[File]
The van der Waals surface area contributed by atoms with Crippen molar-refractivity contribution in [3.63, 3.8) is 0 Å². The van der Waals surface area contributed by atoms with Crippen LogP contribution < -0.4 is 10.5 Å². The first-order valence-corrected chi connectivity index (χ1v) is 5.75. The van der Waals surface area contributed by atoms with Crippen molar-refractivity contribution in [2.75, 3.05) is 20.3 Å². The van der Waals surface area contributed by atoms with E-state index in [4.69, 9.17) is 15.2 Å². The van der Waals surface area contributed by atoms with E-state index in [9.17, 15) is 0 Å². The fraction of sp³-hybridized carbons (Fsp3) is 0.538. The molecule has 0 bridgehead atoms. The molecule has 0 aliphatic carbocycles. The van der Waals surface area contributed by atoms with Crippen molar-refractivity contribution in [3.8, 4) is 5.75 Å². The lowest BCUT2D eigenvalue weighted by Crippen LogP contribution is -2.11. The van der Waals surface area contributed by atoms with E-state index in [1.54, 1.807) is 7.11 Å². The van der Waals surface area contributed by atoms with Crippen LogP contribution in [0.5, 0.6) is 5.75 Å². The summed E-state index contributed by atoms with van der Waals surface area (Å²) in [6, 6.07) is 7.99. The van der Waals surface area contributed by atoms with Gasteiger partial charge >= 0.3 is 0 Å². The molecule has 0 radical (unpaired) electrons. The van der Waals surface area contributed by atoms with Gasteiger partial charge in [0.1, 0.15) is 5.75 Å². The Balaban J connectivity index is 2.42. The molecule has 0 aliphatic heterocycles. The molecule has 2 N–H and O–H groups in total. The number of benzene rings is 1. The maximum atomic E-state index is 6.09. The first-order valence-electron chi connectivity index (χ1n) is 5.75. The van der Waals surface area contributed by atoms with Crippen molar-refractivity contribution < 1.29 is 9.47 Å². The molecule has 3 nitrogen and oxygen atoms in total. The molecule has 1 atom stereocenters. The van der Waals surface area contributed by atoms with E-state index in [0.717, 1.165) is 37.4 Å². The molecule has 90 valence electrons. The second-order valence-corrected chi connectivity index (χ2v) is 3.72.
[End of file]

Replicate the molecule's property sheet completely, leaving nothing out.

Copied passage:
The van der Waals surface area contributed by atoms with Crippen molar-refractivity contribution in [3.63, 3.8) is 0 Å². The van der Waals surface area contributed by atoms with Crippen LogP contribution < -0.4 is 10.5 Å². The first-order valence-corrected chi connectivity index (χ1v) is 5.75. The van der Waals surface area contributed by atoms with Crippen molar-refractivity contribution in [2.75, 3.05) is 20.3 Å². The van der Waals surface area contributed by atoms with E-state index in [4.69, 9.17) is 15.2 Å². The van der Waals surface area contributed by atoms with E-state index in [9.17, 15) is 0 Å². The fraction of sp³-hybridized carbons (Fsp3) is 0.538. The molecule has 0 bridgehead atoms. The molecule has 0 aliphatic carbocycles. The van der Waals surface area contributed by atoms with Crippen molar-refractivity contribution in [3.8, 4) is 5.75 Å². The lowest BCUT2D eigenvalue weighted by Crippen LogP contribution is -2.11. The van der Waals surface area contributed by atoms with E-state index in [1.54, 1.807) is 7.11 Å². The van der Waals surface area contributed by atoms with Crippen LogP contribution in [0.5, 0.6) is 5.75 Å². The summed E-state index contributed by atoms with van der Waals surface area (Å²) in [6, 6.07) is 7.99. The van der Waals surface area contributed by atoms with Gasteiger partial charge >= 0.3 is 0 Å². The molecule has 0 radical (unpaired) electrons. The van der Waals surface area contributed by atoms with Gasteiger partial charge in [0.1, 0.15) is 5.75 Å². The Balaban J connectivity index is 2.42. The molecule has 0 aliphatic heterocycles. The molecule has 2 N–H and O–H groups in total. The number of benzene rings is 1. The maximum atomic E-state index is 6.09. The first-order valence-electron chi connectivity index (χ1n) is 5.75. The van der Waals surface area contributed by atoms with Crippen molar-refractivity contribution < 1.29 is 9.47 Å². The molecule has 3 nitrogen and oxygen atoms in total. The molecule has 1 atom stereocenters. The van der Waals surface area contributed by atoms with E-state index in [0.717, 1.165) is 37.4 Å². The molecule has 90 valence electrons. The second-order valence-corrected chi connectivity index (χ2v) is 3.72.